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World's Thinnest Nanowires May Lead to Foldable Tablets, Smartphones

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A honeycomb lattice of nanowires.

Newly developed nanowires a thousandth the width of wires curently used to connect transistors in integrated computer chips could enable the creation of paper-thin, flexible tablets and smartphones.

Credit: Junhao Lin/Vanderbilt University

Researchers at Vanderbilt University have created nanowires that are 1/1,000th the width of the microscopic wires used today to connect transistors in integrated computer chips. Just three atoms wide, the tiny metallic wires could eventually enable scientists to create paper-thin, flexible tablets and smartphones.

Junhao Lin, a doctoral student and visiting scientist at Oak Ridge National Laboratory, made the nanowires using semiconducting materials that naturally form layers one molecule thick.

Scientists have used transition-metal dichalcogenides to build an atomic-scale honeycomb lattice of atoms that has exhibited several important properties such as electricity, strength, and heat conduction, and researchers have created functioning transistors and flash memory gates out of the material.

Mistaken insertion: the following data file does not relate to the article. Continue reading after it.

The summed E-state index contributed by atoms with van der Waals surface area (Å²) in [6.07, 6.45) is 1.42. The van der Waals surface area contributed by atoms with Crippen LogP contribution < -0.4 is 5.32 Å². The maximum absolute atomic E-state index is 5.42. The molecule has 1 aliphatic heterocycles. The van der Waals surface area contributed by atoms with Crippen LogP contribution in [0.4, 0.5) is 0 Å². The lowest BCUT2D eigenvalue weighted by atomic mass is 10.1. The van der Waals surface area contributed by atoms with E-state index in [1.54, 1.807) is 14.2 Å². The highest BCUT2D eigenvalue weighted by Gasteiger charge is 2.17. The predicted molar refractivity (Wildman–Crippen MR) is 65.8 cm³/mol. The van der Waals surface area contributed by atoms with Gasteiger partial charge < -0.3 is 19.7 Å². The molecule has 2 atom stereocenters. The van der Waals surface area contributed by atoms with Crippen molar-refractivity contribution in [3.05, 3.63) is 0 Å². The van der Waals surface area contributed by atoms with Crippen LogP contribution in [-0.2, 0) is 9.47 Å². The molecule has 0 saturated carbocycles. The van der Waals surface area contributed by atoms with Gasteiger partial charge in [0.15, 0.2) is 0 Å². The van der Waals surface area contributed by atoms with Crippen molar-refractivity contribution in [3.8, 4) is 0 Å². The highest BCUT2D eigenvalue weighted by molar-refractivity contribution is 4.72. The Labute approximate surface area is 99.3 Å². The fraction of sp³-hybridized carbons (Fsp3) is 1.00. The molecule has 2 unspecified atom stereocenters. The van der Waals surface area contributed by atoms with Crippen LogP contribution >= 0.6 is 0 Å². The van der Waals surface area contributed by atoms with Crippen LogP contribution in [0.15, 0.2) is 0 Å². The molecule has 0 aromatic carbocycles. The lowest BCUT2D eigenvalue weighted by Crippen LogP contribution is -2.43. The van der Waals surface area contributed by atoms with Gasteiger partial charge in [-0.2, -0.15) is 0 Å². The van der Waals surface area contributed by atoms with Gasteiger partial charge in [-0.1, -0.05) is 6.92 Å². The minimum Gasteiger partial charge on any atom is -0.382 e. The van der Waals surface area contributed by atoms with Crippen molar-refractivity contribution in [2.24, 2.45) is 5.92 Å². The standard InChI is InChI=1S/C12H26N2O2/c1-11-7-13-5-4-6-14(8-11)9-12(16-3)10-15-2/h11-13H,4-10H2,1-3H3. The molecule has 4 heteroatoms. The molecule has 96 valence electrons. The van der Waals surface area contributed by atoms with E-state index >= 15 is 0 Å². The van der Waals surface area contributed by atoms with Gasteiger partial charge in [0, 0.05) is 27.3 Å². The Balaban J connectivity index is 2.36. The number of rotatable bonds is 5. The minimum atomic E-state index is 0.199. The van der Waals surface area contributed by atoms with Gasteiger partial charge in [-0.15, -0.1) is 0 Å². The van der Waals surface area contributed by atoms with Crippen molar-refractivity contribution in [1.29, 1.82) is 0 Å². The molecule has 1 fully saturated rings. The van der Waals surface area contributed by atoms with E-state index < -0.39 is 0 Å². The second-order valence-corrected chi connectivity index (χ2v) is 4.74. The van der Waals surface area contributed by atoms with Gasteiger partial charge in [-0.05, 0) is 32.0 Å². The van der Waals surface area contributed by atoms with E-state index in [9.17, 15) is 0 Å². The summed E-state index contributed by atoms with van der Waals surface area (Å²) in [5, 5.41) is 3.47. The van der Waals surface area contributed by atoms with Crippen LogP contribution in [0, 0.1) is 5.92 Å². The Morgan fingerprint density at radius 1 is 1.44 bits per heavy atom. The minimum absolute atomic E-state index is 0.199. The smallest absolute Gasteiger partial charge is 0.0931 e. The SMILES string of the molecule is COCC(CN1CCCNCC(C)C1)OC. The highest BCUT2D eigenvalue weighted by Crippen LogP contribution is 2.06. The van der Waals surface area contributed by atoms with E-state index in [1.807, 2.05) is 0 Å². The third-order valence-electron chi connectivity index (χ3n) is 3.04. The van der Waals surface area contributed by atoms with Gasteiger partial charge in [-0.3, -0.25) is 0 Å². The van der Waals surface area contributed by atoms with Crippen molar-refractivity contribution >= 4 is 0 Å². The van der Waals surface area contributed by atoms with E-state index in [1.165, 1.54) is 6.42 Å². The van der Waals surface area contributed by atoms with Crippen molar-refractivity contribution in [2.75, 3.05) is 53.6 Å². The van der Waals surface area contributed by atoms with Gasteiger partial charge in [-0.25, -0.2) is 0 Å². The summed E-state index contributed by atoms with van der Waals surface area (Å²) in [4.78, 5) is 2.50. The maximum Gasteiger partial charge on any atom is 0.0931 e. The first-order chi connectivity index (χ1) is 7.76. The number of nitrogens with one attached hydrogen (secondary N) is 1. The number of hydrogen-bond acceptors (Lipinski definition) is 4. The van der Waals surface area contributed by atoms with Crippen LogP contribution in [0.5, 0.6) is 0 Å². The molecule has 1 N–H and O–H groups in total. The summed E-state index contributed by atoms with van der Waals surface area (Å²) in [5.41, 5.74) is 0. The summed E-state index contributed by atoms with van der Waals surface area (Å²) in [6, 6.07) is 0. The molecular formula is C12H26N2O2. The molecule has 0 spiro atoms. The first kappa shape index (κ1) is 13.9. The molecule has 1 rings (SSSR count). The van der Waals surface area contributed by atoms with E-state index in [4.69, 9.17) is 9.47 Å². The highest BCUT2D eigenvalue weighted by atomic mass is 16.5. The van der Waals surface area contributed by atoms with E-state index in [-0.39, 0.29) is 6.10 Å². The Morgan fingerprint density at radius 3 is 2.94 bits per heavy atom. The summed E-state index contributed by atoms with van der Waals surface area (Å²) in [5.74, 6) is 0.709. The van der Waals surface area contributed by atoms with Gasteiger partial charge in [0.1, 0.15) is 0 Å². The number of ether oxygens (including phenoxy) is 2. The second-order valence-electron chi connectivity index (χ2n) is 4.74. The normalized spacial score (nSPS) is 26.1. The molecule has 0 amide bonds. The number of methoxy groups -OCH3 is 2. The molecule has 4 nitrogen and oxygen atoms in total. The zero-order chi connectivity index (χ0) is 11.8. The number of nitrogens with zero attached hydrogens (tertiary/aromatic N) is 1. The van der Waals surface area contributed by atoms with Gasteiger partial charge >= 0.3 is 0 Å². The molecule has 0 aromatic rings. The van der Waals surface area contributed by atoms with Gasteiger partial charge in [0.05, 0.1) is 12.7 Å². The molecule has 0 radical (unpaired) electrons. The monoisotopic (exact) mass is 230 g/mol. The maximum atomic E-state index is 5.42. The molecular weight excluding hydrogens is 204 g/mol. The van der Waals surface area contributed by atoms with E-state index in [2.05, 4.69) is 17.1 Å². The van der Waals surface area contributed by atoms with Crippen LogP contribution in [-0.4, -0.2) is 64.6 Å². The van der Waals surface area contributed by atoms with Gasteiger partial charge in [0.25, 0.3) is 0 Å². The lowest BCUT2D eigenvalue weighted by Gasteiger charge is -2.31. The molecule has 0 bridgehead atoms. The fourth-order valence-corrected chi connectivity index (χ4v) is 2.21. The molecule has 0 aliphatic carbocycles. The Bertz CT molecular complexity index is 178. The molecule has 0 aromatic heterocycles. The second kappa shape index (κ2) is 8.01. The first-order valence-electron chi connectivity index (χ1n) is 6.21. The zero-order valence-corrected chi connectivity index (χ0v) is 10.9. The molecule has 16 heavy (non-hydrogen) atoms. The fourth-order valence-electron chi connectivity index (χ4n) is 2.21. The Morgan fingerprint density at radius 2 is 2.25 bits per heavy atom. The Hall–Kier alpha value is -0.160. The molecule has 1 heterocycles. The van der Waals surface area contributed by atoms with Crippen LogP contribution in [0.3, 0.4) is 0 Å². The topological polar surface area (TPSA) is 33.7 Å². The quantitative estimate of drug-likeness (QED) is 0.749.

The new nanowires are not built as standalone wires. Lin used a finely focused beam of electrons to build the nanowires into the honeycomb lattice, along with the transistors and gates. It is all built as one thin, flexible material.

"Looking to the future, we can create a flexible two-dimensional material," says Vanderbilt professor Sokrates Pantelides. "You could potentially have screens or pages that are flexible like a sheet of paper. You might be able to fold them and then open them up to see the screen."

From Computerworld
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Abstracts Copyright © 2014 Information Inc., Bethesda, Maryland, USA


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